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ai generated image of a white bear on a green field with trees and mountains in the background

No Stopping For Nakoda The Rare White Bear

Wildlife advocates are urging Parks Canada to protect her with no-stopping zones near Yoho National Park.

Nakoda is a female grizzly bear famed for her rare white fur. She made headlines in 2020, after Rimrock Resort Hotel in Banff posted footage of the snow-white beauty. 

According to experts, Nakoda’s white fur results from a recessive gene, not albinism. She is even rarer than other kinds of white bears, including polar bears and spirit bears.

“This is pretty special. When you have iconic species like the grizzly bear…and genetic variation shows up like this, it really captures our imaginations,” Nicholas Scapillati, head of the Vancouver-based Grizzly Bear Foundation, told The Guardian.

nakoda standing on a railway with a green forest in the background
The ever curious Nakoda standing on a railway track | Bow Valley Network Facebook

Nakoda was named by the Bow Valley Network, which held a vote on Facebook to decide on a name. Fans voted for ‘Nakoda,’ which means ‘friend’ or ‘ally’ in the native language of Bearspaw, Chiniki, and Wesley First Nations. 

In the video posted by Rimrock, Nakoda curiously sticks her nose in the snow, looking for food. However, Nakoda’s curiosity has caused trouble on many occasions.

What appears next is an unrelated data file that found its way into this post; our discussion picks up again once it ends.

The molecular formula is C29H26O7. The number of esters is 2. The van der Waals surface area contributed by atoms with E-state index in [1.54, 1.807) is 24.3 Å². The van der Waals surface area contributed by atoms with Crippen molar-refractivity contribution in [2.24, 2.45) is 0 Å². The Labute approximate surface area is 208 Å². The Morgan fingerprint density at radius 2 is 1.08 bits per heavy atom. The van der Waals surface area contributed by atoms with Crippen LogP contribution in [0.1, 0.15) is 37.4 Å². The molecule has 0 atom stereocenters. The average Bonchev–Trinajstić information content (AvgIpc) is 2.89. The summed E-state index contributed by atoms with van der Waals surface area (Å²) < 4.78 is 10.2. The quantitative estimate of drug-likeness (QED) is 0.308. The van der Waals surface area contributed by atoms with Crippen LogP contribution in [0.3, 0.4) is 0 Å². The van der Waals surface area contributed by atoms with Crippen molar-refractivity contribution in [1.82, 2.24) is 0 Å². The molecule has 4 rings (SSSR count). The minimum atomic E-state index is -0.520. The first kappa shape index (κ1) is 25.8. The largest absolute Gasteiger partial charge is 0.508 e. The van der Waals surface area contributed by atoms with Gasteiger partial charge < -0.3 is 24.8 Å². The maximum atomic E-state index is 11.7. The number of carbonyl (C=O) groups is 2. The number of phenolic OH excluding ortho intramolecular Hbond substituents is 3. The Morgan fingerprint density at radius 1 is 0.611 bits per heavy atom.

For example, Nakoda likes to climb highway fencing to look for dandelions, putting her at risk of being hit by vehicles. 

Nakoda lost both her mother and sibling due to vehicle collisions. Wildlife advocates are now asking Parks Canada to implement a no-stopping zone along the Trans-Canada Highway near Yoho National Park, where Nakoda is known to feed. 

“Parks Canada staff have been working hard to protect the white bear and will continue to encourage it to use safer habitat away from roads and the community…,” James Eastham, a spokesperson for Parks Canada, told CTV News

No-stopping zones prevent motorists from stopping in areas where bears and other animals are very active. Wildlife and other motorists are at risk when vehicles stop along curved corners or narrow shoulders. 

Additionally, when too many people stop to view wildlife, animals are at risk of losing their natural fear of humans. This puts them at greater risk of being struck by vehicles. Nakoda is no exception. 

nakoda the white bear crossing a road and almost getting hit by a transport truck
A close call between Nakoda and a truck near Yoho National Park | John Marriott | Rocky Mountain Outlook

“I’ve personally witnessed her avoid getting hit by semi-trucks by less than a metre two times now in the past three years. Her sister was not so fortunate,” John Marriott, a local wildlife photographer, told the Rocky Mountain Outlook.

Marriott thinks protecting Nakoda into her adulthood should be a top priority for Parks Canada but argues the agency needs to be equipped to do so. 

Last year, the capital budget for Canada’s national parks and historic sites was slashed by more than two-thirds, despite more than 30% of the agency’s assets being in poor or very poor condition.

“I don’t think Parks Canada is well situated at all to deal with this…The ground staff is doing all they can, but they need far more support and funding from upper management,” commented Marriott. 

In the next few weeks, Parks Canada will implement management tools in the area. This includes temporary speed reductions, dandelion control in high-risk collision areas, and no-stopping zones. 

The agency will also use wildlife management techniques such as hazing to reduce animal frequency in high-risk areas like roadways. 

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